We throw around a lot of technical terms when we talk about our scientific research. Here are some explanations for a few key concepts to help you navigate the world of supercritical geothermal energy resources.
Commonly observable “states” of matter in everyday life with which we are familiar are solid, liquid and gas. For water, these states are ice, liquid water and steam. However other states of matter also exist, and some of these only exist under extreme conditions.
Supercritical fluid is one of these “other states” where the fluid is neither a liquid nor a gas, has properties between these two states, which become more liquid-like or more gas-like depending on the pressure and temperature conditions of the fluid.
The saturation line is the line on the phase diagram which separates distinct liquid and vapour phases. The saturation line is also known as the ‘boiling curve’.
The critical point is found at the end point of the saturation line, where separate liquid and vapour phases cease to co-exist. At this point the substance becomes a single phase supercritical fluid.
The image below is a phase diagram for pure water. This image shows the liquid, gas (vapour) and supercritical states as a function of pressure and temperature. The blue line is the boiling curve (or saturation line): above the blue boiling point line, water is in the gaseous state (vapour), below the blue line water is in the liquid state…until the critical point is reached.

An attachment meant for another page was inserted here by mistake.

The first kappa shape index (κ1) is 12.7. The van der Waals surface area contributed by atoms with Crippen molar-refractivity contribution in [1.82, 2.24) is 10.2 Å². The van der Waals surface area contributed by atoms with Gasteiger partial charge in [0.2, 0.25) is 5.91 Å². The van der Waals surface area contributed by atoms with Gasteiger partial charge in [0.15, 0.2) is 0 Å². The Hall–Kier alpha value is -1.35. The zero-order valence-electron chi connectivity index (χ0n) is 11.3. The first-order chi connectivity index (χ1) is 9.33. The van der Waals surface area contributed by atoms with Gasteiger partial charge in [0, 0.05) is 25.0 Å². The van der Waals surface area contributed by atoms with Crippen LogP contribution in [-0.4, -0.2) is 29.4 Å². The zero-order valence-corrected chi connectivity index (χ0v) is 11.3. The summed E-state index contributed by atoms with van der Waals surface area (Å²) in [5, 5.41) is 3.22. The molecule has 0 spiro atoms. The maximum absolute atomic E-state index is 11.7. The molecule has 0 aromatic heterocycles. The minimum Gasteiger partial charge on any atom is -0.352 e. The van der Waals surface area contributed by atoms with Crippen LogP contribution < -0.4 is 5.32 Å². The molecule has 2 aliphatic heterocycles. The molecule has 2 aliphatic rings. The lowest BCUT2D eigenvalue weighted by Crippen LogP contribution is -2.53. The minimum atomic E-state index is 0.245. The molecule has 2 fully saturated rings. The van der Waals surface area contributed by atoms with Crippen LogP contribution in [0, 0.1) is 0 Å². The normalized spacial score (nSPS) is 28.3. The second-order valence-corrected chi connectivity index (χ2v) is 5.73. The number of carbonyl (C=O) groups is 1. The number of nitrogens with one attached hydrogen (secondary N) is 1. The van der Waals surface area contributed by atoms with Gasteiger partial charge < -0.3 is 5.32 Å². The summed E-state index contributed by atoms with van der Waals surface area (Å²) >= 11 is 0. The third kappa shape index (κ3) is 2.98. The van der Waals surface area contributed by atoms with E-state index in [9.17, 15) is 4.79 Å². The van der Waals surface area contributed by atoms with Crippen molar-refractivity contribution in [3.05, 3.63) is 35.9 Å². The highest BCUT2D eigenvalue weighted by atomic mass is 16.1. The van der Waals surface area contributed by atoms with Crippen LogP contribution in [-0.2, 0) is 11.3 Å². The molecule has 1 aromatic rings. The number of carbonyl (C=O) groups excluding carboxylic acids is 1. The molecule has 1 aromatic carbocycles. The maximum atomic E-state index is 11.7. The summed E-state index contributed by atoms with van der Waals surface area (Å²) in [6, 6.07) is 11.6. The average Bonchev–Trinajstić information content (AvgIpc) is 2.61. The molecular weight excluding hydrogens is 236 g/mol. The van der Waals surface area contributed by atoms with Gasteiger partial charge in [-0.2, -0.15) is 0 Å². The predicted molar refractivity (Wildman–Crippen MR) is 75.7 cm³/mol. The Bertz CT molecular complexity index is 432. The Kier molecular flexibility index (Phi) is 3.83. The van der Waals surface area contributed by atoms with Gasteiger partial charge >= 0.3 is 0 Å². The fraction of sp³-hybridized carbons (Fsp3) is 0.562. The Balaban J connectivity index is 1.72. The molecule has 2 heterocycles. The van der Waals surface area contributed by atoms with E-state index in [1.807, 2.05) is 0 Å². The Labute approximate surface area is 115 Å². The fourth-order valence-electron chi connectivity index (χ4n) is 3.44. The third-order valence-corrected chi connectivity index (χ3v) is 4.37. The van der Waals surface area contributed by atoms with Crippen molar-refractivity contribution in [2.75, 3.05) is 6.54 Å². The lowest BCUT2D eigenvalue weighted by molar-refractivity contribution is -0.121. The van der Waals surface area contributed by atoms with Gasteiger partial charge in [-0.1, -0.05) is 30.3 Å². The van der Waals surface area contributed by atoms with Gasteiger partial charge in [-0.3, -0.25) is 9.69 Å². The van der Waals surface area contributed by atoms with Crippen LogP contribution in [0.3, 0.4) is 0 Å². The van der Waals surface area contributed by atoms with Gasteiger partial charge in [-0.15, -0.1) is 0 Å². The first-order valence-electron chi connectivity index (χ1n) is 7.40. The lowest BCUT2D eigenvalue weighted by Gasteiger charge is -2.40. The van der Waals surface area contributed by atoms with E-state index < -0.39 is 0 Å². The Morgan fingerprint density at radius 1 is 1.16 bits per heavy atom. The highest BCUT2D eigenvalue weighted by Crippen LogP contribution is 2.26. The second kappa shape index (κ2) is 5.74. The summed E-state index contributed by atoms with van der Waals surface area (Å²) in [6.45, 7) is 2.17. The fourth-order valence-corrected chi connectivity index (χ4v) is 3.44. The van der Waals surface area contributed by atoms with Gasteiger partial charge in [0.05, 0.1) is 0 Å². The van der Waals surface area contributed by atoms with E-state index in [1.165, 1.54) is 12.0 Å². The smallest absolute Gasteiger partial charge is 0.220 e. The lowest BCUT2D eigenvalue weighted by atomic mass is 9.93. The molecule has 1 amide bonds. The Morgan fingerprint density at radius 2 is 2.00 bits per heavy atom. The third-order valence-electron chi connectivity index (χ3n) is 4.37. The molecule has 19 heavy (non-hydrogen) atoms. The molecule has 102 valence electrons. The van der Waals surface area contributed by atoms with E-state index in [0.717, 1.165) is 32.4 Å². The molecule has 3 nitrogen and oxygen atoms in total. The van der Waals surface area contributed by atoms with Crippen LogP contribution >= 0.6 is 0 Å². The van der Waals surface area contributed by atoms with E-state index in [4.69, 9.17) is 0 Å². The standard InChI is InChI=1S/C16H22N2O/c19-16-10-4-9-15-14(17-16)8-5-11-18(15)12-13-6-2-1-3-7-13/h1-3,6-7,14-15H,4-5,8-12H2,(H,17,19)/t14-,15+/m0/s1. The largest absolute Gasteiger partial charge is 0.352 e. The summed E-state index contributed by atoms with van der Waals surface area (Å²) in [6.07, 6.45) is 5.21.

For pure water, the critical point means a temperature of 373.9°C and a pressure of 22.06 MPa. At conditions of higher temperature or pressure the fluid is in the supercritical state.
In reality, a supercritical fluid will not be pure, and will contain impurities and other dissolved materials. These will influence the critical point, and change the supercritical fluids physical and chemical properties.
Supercritical geothermal fluids offer a possible source of “unconventional” geothermal fluid and heat energy. The GNG programme is exploring how supercritical geothermal resources might play a role in New Zealand’s energy sector in a future low carbon world.